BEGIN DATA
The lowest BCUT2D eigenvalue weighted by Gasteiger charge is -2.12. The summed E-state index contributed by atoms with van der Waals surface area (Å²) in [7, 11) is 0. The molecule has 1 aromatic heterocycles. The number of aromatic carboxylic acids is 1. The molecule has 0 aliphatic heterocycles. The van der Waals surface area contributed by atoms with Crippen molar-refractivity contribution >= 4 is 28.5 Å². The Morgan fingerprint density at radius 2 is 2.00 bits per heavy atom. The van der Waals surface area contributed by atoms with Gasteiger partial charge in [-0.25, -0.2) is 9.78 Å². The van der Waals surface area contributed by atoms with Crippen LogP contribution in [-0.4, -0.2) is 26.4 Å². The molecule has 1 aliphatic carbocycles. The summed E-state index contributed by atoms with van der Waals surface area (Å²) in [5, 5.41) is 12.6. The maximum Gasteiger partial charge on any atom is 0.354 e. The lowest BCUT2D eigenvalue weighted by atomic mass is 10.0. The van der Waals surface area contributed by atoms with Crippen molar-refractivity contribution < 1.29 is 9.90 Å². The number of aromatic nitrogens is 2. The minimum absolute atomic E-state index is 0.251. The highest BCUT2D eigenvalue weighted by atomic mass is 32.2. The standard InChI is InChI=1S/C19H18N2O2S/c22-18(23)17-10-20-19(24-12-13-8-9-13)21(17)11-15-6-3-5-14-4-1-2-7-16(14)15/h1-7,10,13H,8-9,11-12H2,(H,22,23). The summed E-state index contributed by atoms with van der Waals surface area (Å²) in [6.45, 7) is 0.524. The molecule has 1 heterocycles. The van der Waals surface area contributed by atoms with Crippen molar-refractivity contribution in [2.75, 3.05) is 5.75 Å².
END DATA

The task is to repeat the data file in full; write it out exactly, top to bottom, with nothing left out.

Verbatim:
The lowest BCUT2D eigenvalue weighted by Gasteiger charge is -2.12. The summed E-state index contributed by atoms with van der Waals surface area (Å²) in [7, 11) is 0. The molecule has 1 aromatic heterocycles. The number of aromatic carboxylic acids is 1. The molecule has 0 aliphatic heterocycles. The van der Waals surface area contributed by atoms with Crippen molar-refractivity contribution >= 4 is 28.5 Å². The Morgan fingerprint density at radius 2 is 2.00 bits per heavy atom. The van der Waals surface area contributed by atoms with Gasteiger partial charge in [-0.25, -0.2) is 9.78 Å². The van der Waals surface area contributed by atoms with Crippen LogP contribution in [-0.4, -0.2) is 26.4 Å². The molecule has 1 aliphatic carbocycles. The summed E-state index contributed by atoms with van der Waals surface area (Å²) in [5, 5.41) is 12.6. The maximum Gasteiger partial charge on any atom is 0.354 e. The lowest BCUT2D eigenvalue weighted by atomic mass is 10.0. The van der Waals surface area contributed by atoms with Crippen molar-refractivity contribution < 1.29 is 9.90 Å². The number of aromatic nitrogens is 2. The minimum absolute atomic E-state index is 0.251. The highest BCUT2D eigenvalue weighted by atomic mass is 32.2. The standard InChI is InChI=1S/C19H18N2O2S/c22-18(23)17-10-20-19(24-12-13-8-9-13)21(17)11-15-6-3-5-14-4-1-2-7-16(14)15/h1-7,10,13H,8-9,11-12H2,(H,22,23). The summed E-state index contributed by atoms with van der Waals surface area (Å²) in [6.45, 7) is 0.524. The molecule has 1 heterocycles. The van der Waals surface area contributed by atoms with Crippen molar-refractivity contribution in [2.75, 3.05) is 5.75 Å².